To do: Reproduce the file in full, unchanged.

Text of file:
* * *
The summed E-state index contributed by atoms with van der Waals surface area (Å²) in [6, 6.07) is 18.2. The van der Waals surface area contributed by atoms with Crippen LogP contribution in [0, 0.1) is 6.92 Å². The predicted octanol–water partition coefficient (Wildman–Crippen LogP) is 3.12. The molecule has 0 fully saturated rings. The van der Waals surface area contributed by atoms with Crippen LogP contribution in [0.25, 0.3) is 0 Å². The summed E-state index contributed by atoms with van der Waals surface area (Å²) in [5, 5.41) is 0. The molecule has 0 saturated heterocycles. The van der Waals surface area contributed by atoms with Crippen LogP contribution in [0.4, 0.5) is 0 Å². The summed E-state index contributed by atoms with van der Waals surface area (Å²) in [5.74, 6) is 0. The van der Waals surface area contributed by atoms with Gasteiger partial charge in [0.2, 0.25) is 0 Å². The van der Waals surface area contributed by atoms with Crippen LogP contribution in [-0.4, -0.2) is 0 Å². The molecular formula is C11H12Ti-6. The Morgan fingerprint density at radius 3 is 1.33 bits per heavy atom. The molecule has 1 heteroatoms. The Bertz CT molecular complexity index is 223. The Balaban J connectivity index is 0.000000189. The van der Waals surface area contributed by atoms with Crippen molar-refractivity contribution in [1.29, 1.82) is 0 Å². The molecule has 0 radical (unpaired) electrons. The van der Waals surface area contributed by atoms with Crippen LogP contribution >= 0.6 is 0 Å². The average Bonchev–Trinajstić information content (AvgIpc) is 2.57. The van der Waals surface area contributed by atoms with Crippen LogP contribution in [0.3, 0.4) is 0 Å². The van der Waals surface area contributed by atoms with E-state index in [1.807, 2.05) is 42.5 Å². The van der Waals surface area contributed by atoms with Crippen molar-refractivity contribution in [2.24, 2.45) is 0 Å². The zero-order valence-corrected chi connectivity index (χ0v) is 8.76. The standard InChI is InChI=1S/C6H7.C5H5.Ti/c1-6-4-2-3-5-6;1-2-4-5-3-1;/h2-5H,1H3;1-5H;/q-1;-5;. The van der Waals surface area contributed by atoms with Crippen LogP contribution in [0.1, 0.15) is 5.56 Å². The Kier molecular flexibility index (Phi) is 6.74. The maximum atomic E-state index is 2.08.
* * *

The summed E-state index contributed by atoms with van der Waals surface area (Å²) in [6, 6.07) is 18.2. The van der Waals surface area contributed by atoms with Crippen LogP contribution in [0, 0.1) is 6.92 Å². The predicted octanol–water partition coefficient (Wildman–Crippen LogP) is 3.12. The molecule has 0 fully saturated rings. The van der Waals surface area contributed by atoms with Crippen LogP contribution in [0.25, 0.3) is 0 Å². The summed E-state index contributed by atoms with van der Waals surface area (Å²) in [5, 5.41) is 0. The molecule has 0 saturated heterocycles. The van der Waals surface area contributed by atoms with Crippen LogP contribution in [0.4, 0.5) is 0 Å². The summed E-state index contributed by atoms with van der Waals surface area (Å²) in [5.74, 6) is 0. The van der Waals surface area contributed by atoms with Gasteiger partial charge in [0.2, 0.25) is 0 Å². The van der Waals surface area contributed by atoms with Crippen LogP contribution in [-0.4, -0.2) is 0 Å². The molecular formula is C11H12Ti-6. The Morgan fingerprint density at radius 3 is 1.33 bits per heavy atom. The molecule has 1 heteroatoms. The Bertz CT molecular complexity index is 223. The Balaban J connectivity index is 0.000000189. The van der Waals surface area contributed by atoms with Crippen molar-refractivity contribution in [1.29, 1.82) is 0 Å². The molecule has 0 radical (unpaired) electrons. The van der Waals surface area contributed by atoms with Crippen LogP contribution >= 0.6 is 0 Å². The average Bonchev–Trinajstić information content (AvgIpc) is 2.57. The van der Waals surface area contributed by atoms with Crippen LogP contribution in [0.3, 0.4) is 0 Å². The van der Waals surface area contributed by atoms with E-state index in [1.807, 2.05) is 42.5 Å². The van der Waals surface area contributed by atoms with Crippen molar-refractivity contribution in [2.24, 2.45) is 0 Å². The zero-order valence-corrected chi connectivity index (χ0v) is 8.76. The standard InChI is InChI=1S/C6H7.C5H5.Ti/c1-6-4-2-3-5-6;1-2-4-5-3-1;/h2-5H,1H3;1-5H;/q-1;-5;. The van der Waals surface area contributed by atoms with Crippen LogP contribution in [0.1, 0.15) is 5.56 Å². The Kier molecular flexibility index (Phi) is 6.74. The maximum atomic E-state index is 2.08.